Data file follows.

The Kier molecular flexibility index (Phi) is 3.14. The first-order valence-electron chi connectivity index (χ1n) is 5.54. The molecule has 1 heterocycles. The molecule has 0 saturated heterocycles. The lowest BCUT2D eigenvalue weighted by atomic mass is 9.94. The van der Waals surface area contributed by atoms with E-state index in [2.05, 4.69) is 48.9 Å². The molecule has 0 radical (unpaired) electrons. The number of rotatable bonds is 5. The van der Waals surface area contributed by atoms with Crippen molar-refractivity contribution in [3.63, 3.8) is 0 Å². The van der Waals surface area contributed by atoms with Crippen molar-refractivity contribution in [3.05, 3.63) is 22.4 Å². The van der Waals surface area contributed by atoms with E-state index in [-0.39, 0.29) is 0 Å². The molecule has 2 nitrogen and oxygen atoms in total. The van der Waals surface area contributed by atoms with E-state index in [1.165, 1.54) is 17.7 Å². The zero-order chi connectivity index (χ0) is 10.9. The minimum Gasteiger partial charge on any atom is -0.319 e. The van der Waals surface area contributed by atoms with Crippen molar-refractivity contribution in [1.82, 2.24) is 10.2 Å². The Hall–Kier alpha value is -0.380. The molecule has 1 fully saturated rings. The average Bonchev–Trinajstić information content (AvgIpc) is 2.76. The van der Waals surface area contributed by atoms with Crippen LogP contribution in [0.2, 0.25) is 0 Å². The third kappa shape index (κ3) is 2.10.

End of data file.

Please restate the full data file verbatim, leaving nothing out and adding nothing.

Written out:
The Kier molecular flexibility index (Phi) is 3.14. The first-order valence-electron chi connectivity index (χ1n) is 5.54. The molecule has 1 heterocycles. The molecule has 0 saturated heterocycles. The lowest BCUT2D eigenvalue weighted by atomic mass is 9.94. The van der Waals surface area contributed by atoms with E-state index in [2.05, 4.69) is 48.9 Å². The molecule has 0 radical (unpaired) electrons. The number of rotatable bonds is 5. The van der Waals surface area contributed by atoms with Crippen molar-refractivity contribution in [3.63, 3.8) is 0 Å². The van der Waals surface area contributed by atoms with Crippen molar-refractivity contribution in [3.05, 3.63) is 22.4 Å². The van der Waals surface area contributed by atoms with E-state index in [-0.39, 0.29) is 0 Å². The molecule has 2 nitrogen and oxygen atoms in total. The van der Waals surface area contributed by atoms with E-state index in [1.165, 1.54) is 17.7 Å². The zero-order chi connectivity index (χ0) is 10.9. The minimum Gasteiger partial charge on any atom is -0.319 e. The van der Waals surface area contributed by atoms with Crippen molar-refractivity contribution in [1.82, 2.24) is 10.2 Å². The Hall–Kier alpha value is -0.380. The molecule has 1 fully saturated rings. The average Bonchev–Trinajstić information content (AvgIpc) is 2.76. The van der Waals surface area contributed by atoms with Crippen LogP contribution in [0.2, 0.25) is 0 Å². The third kappa shape index (κ3) is 2.10.